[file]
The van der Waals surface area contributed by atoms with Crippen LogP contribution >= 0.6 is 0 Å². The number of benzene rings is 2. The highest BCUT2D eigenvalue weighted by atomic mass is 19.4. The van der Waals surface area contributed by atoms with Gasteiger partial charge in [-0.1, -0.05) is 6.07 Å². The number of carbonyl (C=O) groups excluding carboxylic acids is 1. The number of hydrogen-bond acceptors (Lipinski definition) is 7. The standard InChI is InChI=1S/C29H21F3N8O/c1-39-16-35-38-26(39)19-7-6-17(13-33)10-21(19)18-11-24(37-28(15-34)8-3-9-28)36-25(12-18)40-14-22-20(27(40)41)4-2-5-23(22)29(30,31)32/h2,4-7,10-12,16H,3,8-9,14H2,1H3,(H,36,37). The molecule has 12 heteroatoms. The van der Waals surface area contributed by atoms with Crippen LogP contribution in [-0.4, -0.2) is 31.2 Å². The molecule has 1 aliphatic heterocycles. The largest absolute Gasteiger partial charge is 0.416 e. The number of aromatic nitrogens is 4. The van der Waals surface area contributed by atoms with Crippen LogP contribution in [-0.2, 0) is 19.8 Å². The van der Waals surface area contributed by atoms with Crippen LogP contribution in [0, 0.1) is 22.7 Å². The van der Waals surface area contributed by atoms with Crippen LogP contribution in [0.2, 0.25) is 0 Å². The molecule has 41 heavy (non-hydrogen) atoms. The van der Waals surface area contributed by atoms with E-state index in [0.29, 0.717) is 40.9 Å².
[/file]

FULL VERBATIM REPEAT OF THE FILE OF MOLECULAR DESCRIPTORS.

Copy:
The van der Waals surface area contributed by atoms with Crippen LogP contribution >= 0.6 is 0 Å². The number of benzene rings is 2. The highest BCUT2D eigenvalue weighted by atomic mass is 19.4. The van der Waals surface area contributed by atoms with Gasteiger partial charge in [-0.1, -0.05) is 6.07 Å². The number of carbonyl (C=O) groups excluding carboxylic acids is 1. The number of hydrogen-bond acceptors (Lipinski definition) is 7. The standard InChI is InChI=1S/C29H21F3N8O/c1-39-16-35-38-26(39)19-7-6-17(13-33)10-21(19)18-11-24(37-28(15-34)8-3-9-28)36-25(12-18)40-14-22-20(27(40)41)4-2-5-23(22)29(30,31)32/h2,4-7,10-12,16H,3,8-9,14H2,1H3,(H,36,37). The molecule has 12 heteroatoms. The van der Waals surface area contributed by atoms with Crippen LogP contribution in [-0.4, -0.2) is 31.2 Å². The molecule has 1 aliphatic heterocycles. The largest absolute Gasteiger partial charge is 0.416 e. The number of aromatic nitrogens is 4. The van der Waals surface area contributed by atoms with Crippen LogP contribution in [-0.2, 0) is 19.8 Å². The van der Waals surface area contributed by atoms with Crippen LogP contribution in [0, 0.1) is 22.7 Å². The van der Waals surface area contributed by atoms with Crippen LogP contribution in [0.2, 0.25) is 0 Å². The molecule has 41 heavy (non-hydrogen) atoms. The van der Waals surface area contributed by atoms with E-state index in [0.29, 0.717) is 40.9 Å².